en/session_fifth .html

WIPO (1993) . Mataatua Declaration on Cultural and Intellectual Property Rights of
Indigenous Peoples . Text available from WIPO’s web site: http://www .wipo .int/
tk/en/folklore/creative_heritage/indigenous/link0002 .html

______ (2004) . Draft Provisions on Traditional Cultural Expressions/Folklore and Tra-
ditional Knowledge http://www .wipo .int/tk/en/consultations/draft_provisions/
draft_provisions .

MDGs
Busso, Matias, Martin Cicowiez and Leonardo Gasparini (2005) . Ethnicity and the

Millennium Development Goals . UNDP, ECLAC, Inter-American Development
Bank and the World Bank, IASG (2004) . Statement of the Inter-Agency Support
Group on Indigenous Issues regarding Indigenous Peoples and the Millennium
Development Goals .

http://www .un .org/esa/socdev/unpfii/links_unsystem/inter_agency_statement .htm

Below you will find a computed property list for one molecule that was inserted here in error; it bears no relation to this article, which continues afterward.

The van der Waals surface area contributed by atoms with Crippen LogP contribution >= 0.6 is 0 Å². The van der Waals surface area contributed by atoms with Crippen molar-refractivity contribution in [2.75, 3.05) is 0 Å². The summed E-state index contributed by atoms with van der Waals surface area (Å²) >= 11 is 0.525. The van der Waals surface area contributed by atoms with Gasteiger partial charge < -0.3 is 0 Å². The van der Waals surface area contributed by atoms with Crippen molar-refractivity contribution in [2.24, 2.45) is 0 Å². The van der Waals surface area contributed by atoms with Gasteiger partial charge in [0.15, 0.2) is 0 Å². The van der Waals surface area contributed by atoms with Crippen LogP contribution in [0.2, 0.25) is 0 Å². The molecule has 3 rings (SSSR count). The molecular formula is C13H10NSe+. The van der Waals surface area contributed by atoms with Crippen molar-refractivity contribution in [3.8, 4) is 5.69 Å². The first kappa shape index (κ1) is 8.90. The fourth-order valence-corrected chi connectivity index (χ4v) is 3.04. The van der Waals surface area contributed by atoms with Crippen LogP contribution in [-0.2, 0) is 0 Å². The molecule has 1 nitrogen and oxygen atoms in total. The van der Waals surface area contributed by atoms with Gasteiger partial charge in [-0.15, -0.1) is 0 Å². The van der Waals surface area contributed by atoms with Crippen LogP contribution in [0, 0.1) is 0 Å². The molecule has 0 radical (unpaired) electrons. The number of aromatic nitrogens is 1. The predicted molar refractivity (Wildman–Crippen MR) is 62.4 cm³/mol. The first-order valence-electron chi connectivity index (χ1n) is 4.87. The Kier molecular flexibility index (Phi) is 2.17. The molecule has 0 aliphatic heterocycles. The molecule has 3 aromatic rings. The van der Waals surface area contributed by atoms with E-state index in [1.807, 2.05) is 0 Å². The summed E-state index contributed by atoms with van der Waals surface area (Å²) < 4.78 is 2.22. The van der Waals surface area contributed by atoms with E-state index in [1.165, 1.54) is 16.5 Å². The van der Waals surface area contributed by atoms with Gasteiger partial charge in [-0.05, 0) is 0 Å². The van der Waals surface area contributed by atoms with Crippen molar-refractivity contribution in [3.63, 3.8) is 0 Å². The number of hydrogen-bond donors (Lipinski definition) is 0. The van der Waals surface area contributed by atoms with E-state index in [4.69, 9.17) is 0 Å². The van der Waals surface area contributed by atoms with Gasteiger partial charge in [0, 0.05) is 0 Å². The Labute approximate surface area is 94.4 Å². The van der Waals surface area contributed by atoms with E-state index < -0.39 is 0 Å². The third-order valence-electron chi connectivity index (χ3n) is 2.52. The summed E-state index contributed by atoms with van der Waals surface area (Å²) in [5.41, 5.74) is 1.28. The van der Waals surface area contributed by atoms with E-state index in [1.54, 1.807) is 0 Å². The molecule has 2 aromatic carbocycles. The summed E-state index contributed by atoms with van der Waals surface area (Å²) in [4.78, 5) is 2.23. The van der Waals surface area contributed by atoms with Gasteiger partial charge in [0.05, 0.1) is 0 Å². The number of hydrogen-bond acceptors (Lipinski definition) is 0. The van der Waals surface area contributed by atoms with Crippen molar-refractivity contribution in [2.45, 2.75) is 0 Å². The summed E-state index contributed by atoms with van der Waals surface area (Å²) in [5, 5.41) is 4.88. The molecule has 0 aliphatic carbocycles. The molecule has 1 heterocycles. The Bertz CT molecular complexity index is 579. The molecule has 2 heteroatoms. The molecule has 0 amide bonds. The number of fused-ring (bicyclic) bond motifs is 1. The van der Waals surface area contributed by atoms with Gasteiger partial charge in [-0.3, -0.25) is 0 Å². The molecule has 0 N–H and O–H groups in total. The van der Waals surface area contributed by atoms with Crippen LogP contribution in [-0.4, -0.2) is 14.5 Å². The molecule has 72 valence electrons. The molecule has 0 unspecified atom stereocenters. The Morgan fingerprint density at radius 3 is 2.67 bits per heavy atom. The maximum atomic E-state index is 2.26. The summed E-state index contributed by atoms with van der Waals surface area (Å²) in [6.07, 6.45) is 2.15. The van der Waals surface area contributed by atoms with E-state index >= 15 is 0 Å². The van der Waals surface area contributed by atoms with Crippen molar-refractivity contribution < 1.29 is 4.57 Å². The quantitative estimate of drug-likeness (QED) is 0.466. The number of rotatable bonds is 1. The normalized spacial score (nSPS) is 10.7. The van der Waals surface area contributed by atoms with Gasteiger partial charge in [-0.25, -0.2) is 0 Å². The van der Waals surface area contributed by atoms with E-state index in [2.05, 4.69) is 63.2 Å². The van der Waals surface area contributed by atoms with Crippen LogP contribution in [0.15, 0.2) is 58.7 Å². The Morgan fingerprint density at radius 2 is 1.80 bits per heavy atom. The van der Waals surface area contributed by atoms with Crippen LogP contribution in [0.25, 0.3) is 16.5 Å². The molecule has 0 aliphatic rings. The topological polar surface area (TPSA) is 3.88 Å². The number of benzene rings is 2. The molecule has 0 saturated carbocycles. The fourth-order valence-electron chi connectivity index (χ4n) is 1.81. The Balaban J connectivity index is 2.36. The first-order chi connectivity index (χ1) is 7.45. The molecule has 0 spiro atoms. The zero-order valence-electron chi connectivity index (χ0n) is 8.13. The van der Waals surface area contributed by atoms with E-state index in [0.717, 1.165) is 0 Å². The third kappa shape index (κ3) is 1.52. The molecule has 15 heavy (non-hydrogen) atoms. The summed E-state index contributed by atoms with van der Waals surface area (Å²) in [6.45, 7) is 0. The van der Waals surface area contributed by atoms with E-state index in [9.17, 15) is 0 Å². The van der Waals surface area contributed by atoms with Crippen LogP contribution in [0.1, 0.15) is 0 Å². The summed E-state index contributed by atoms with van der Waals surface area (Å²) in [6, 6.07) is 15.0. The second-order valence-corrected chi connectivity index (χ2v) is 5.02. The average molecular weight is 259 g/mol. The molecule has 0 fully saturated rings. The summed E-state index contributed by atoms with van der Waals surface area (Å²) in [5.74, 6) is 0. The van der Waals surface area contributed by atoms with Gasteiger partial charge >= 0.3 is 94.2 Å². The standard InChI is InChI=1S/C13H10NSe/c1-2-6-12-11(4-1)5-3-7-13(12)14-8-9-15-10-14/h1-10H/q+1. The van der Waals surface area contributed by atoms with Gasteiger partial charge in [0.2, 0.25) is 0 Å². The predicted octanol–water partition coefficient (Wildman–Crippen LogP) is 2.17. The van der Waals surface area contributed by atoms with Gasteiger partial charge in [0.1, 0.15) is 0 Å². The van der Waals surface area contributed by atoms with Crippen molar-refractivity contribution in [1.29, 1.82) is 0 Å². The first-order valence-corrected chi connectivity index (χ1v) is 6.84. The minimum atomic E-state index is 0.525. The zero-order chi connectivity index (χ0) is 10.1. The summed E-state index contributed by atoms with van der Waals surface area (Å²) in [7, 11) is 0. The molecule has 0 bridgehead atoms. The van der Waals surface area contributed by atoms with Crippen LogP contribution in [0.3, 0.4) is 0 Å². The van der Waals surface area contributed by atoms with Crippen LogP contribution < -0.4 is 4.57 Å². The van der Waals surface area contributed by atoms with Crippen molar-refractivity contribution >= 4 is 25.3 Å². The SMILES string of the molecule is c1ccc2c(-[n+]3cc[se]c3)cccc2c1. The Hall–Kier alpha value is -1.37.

IFAD (2005) . Integrating indigenous peoples’ perspectives on development to reach the

Millennium Development Goals: http://www .un .org/esa/socdev/unpfii/news/
MDGs/MDGs_IFAD_side%20event .htm

ILO-PRO 169 (2007) . Indigenous and Tribal Peoples and the MDGs: Perspectives from
indigenous communities in Bolivia, Cambodia, Cameroon and Guatemala .

______ (2007) . Los Pueblos Indígenas y los Objetivos de Desarrollo del Milenio: Gua-
temala, Comunidad Indígena El Porvenir II (in Spanish only) .

______ (2007) . Los Pueblos Indígenas y los Objetivos de Desarrollo del Milenio: Bolivia,
Comunidad Indígena Jathun Ayllu Amarete (in Spanish only) .

______ (2007) . Les peuples indigènes et tribaux et les objectifs du millénaire pour le
développement: Micro étude sur les OMD et les peuples indigènes et tribaux au
Cameroun (in French only) .
All the ILO-PRO 169 publications can be downloaded from: http://www .ilo .